Welcome to Swanage Army Link.

The Swanage Army Link is a dynamic association that has evolved over nearly 30 years between the Swanage Railway, the British Army, the People of Swanage and the Royal British Legion.

Regular ongoing visits by the Royal Corps of Signals soldiers are core to this Link, as is Team Herston, formed in 2007, bringing together local residents and ex soldiers who work regularly on our core project – the upkeep of Herston Halt.

More recently we have been proud to welcome Heroes Haven into the fold.

Want to know more? See About the Army Link .

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Heroes Haven Donations

If you would like to make a donation to the Heroes Haven, please visit their site http://www.heroes-haven.org.uk (opens in a new window) and click on the 'Donate' link in the top right of the page.

Please enter SWCP as the reference.

SWCP:Day 28

Day 28. Thu 16 Jun. 450/633 miles. Salcombe

At around 04:30 the heavens opened. The weather man had said they would, and to be fair he also said that it would be a band of rain, which it was. As I lay in my sleeping bag it was howling outside. But I had to get up.........

That was a wet and difficult morning but I was soon on my way and after 30 minutes the rain-band was well away and the sun came out.

 

As a continued my journey I came across a a herd of 450 cows who were on their way back to the cliff from milking! I know as I asked the bloke! It was great to see this long line of beasts, just returning to the field from where they had come, ready to make more milk!

My next obstacle  was the river crossing at the mouth of the River Erme. This was very secluded and to top it all I had run out of water and there were no streams. I called at a farmhouse and a lady obliged me with drinking water. I went down to the sea water to wait for two and a half hours for the water level to be low enough to wade- well that's what the book said.  I got my tent out and watched the water dripping  off, and drafted more words on the phone.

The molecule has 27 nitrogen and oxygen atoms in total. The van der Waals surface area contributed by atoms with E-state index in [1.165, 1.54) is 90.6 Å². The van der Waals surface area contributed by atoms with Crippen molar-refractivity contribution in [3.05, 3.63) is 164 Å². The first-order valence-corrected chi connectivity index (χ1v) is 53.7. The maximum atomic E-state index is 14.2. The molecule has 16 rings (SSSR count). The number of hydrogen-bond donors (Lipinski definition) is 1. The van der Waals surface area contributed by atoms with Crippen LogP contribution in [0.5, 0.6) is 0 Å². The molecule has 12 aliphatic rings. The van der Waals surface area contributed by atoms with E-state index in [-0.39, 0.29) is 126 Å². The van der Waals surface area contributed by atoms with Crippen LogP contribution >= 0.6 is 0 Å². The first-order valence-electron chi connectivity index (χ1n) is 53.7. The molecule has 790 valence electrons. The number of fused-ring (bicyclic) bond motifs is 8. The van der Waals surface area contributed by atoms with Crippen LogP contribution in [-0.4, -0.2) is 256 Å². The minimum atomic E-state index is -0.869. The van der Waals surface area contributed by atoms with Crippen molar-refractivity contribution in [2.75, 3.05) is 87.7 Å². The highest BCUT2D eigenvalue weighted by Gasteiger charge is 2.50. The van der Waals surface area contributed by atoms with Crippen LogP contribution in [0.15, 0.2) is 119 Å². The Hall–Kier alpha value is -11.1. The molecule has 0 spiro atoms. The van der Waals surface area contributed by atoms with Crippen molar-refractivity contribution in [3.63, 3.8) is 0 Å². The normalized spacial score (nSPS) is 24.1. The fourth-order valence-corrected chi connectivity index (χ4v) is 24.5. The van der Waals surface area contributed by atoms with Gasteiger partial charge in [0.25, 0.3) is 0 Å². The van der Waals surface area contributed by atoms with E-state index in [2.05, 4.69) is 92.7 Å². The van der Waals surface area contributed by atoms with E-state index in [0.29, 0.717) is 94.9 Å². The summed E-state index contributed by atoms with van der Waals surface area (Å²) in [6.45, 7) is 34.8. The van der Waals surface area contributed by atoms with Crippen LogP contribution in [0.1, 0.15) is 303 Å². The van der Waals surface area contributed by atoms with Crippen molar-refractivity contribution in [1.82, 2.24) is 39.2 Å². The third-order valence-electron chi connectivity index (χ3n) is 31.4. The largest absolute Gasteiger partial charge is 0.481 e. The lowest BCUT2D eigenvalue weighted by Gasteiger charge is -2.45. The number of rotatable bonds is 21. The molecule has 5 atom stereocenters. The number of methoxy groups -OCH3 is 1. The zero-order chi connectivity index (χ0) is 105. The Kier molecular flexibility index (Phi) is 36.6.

By 10:45 I was ready to give it a shot. Boots off, shorts on, and I wandered across the sand and engaged with the water. It was almost fun until the sand ran out and my painful feet were feeling for smooth pebbles to stand on. The water came right up to my thighs and there was quite a flow on - and with 20kg on my back, I took care not to end up horizontal!

All was well but I had to rush into gear as I had received a text that Jules, who had left Portsmouth by train around 06:00 as nearly at Burgh Island. There were a few ascents and descents and I eventually arrived at Bigbury-on-sea at around 13:30. I was on time, but Jules had decided to taxi it from Ivybridge as opposed to a bus from Plymouth, and so had been there a while!

After a bite to eat, we headed for the River Avon Ferry. The rest of the day was a steady walk down past the Hopes, then Bolt Tail, and on to Bolt Head. Somehow, I got lost again and we forged down a bracken slope to re-find the path at Sharp Tor.

Having done around 20 miles by now my feet were in a bad state and I crawled into Salcombe to look for B&B. Eventually we rushed up to the Ria View having had it recommended by 'a local'. We booked in and got back to a pub where we had asked about accommodation just before kitchen closing time.

After two pints, the weary monster was getting me so we went back to see the horrendous weather forecast for the following day. It did not look too dry! 

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